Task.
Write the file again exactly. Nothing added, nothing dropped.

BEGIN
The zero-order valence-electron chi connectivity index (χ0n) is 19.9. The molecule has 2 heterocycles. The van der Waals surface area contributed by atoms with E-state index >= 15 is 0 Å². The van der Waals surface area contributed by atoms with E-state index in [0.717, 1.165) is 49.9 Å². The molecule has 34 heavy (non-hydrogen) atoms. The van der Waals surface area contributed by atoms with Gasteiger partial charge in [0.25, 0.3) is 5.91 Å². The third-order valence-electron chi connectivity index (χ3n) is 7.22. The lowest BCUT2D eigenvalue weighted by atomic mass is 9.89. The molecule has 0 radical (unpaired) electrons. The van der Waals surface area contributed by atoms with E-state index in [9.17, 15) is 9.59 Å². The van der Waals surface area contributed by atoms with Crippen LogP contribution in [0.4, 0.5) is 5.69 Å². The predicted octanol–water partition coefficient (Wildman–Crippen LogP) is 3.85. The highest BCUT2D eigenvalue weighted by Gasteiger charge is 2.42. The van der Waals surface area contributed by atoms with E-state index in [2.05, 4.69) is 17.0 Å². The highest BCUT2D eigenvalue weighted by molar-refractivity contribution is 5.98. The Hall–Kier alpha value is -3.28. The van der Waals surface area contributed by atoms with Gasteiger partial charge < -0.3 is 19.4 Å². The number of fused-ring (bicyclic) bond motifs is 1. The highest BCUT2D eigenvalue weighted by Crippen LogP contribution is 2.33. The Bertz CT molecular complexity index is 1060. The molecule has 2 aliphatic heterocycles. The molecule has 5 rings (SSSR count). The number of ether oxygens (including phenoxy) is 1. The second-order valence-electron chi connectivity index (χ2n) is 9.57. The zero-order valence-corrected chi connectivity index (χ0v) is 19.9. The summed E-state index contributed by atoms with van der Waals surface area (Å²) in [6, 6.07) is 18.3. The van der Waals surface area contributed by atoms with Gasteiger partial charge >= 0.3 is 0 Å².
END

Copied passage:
The zero-order valence-electron chi connectivity index (χ0n) is 19.9. The molecule has 2 heterocycles. The van der Waals surface area contributed by atoms with E-state index >= 15 is 0 Å². The van der Waals surface area contributed by atoms with E-state index in [0.717, 1.165) is 49.9 Å². The molecule has 34 heavy (non-hydrogen) atoms. The van der Waals surface area contributed by atoms with Gasteiger partial charge in [0.25, 0.3) is 5.91 Å². The third-order valence-electron chi connectivity index (χ3n) is 7.22. The lowest BCUT2D eigenvalue weighted by atomic mass is 9.89. The molecule has 0 radical (unpaired) electrons. The van der Waals surface area contributed by atoms with E-state index in [9.17, 15) is 9.59 Å². The van der Waals surface area contributed by atoms with Crippen LogP contribution in [0.4, 0.5) is 5.69 Å². The predicted octanol–water partition coefficient (Wildman–Crippen LogP) is 3.85. The highest BCUT2D eigenvalue weighted by Gasteiger charge is 2.42. The van der Waals surface area contributed by atoms with E-state index in [2.05, 4.69) is 17.0 Å². The highest BCUT2D eigenvalue weighted by molar-refractivity contribution is 5.98. The Hall–Kier alpha value is -3.28. The van der Waals surface area contributed by atoms with Gasteiger partial charge < -0.3 is 19.4 Å². The number of fused-ring (bicyclic) bond motifs is 1. The highest BCUT2D eigenvalue weighted by Crippen LogP contribution is 2.33. The Bertz CT molecular complexity index is 1060. The molecule has 2 aliphatic heterocycles. The molecule has 5 rings (SSSR count). The number of ether oxygens (including phenoxy) is 1. The second-order valence-electron chi connectivity index (χ2n) is 9.57. The zero-order valence-corrected chi connectivity index (χ0v) is 19.9. The summed E-state index contributed by atoms with van der Waals surface area (Å²) in [6, 6.07) is 18.3. The van der Waals surface area contributed by atoms with Gasteiger partial charge >= 0.3 is 0 Å².